Ernest Peden (PFC CO B 343 Engineers, World War II) with his youngest brother, Darrel Peden (Sergeant First Class, 21st Infantry, Korea).  There is a 3rd brother, Oliver Peden, who also served in WWII.  Darell was awarded a Silver Star during his service in Korea.    

Ernest and Darell Peden

by Sondra Marshall G2G6 Mach 1 (19.5k points)
Can't seem to get the photo to show in the post.
Ha! got it figured out.
Handsome fellows!  Thanks for sharing with us.

This is Oliver Peden during World War II with a few of his comrades.  Not sure exactly where this one was taken.  Most of Great Uncle Oliver's photos I have are labeled Corsica on the back, but this one isn't identified. 

Oliver Peden - WWII with friends

By the numbers: brother on the left, the WWII vet certainly pulled his uniform out of the closet a decade later to pose with his brother.  Left brother probably hasn't worn it since the war ended as he hasn't even added the World War II victory medal that was approved after the war.  

He is sporting a good conduct medal but without any clasps.  You get a clasp (bronze attachment to the ribbon) for each year of good service (no reprimands).  That he has this medal only one year out of a 4-5 year long war and that he is only a Private First Class, well, there's a story there...

His other medal is the European-Middle East Campaign medal with some campaign stars and possibly an arrowhead attachment signifying that he was part of a landing force or similar (think storming the beaches on D-day).  

The hash marks on his lower sleve are for 6 months overseas service signifying 3 1/2 years in Europe.

His brother has combat unit epillets (dark fabric over the shoulder loop) signifying that he is combat-arms and a Combat Infantry Badge (he was a grunt - an infantry soldier who saw combat).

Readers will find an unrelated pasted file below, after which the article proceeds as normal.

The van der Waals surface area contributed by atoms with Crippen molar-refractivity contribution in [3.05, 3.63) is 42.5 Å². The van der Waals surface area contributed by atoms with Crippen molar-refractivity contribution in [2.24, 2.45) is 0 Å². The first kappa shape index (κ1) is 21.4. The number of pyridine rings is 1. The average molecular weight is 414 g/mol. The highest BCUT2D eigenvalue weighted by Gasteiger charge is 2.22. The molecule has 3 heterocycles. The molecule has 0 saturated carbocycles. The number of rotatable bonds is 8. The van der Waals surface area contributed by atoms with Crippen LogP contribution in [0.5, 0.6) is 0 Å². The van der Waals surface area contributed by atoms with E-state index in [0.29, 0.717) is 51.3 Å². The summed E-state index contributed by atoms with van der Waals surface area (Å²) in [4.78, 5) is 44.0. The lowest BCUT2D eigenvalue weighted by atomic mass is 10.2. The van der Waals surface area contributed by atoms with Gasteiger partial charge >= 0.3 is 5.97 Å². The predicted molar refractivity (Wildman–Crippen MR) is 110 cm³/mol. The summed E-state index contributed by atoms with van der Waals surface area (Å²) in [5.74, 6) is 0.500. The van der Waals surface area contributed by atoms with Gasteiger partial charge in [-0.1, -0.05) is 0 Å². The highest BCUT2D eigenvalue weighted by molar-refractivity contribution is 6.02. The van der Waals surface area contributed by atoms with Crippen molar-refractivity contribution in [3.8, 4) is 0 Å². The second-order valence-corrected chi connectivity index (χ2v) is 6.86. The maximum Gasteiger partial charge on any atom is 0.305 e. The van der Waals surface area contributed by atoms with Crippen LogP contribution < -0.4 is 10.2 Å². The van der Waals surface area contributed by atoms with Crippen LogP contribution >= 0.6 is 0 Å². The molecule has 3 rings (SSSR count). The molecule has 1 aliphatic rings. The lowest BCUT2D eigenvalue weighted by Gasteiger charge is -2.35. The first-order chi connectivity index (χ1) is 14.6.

The first ribbon appears to be a Purple Heart signifying that he was wounded in combat.  

He is not wearing a Silver Star (heroism in combat) - the paperwork for it was probably still in process and he was pinned later.  The next medal is washed out and difficult to make out.  I downloaded the pic and ran it through photoshop, brightness, contrast, levels, etc.  The middle ribbon is the United Nations Service Medal.  

And the medal at the bottom right is the Korean Service Medal with two campaign stars.  

Below, the solo ribbon with the black spot in the center is the Republic of Korea Presidential Unit Citation.  This is equivalent to a unit award of the Medal of Honor or Victoria Cross from the South Korean Government.

On his opposite right breast (our left in the photo) he has the American Army Presidential Unit Citation.  Again, this is the unit equivalent of the Medal of Honor or Victoria Cross.

The remainder of the 21st Infantry arrived at Chochiwon by 7 July. Chochiwon was located along one of two roads to the Kum River and Taejon. The remnants of Task Force Smith the regiment by 8 July. 1st and 3rd Battalions repelled the North Korean advance until 12 July.[12] During the Battle of Chochiwon, the 21st Regiment suffered 531 killed, wounded or missing.[13] On 30 August, the 34th Infantry's 3rd Battalion became the 21st's 2nd Battalion. The regiment fought on the Naktong River line until 19 September. The 24th Division, including the 21st, was awarded a Presidential Unit Citation for its actions between 2 July and 15 September.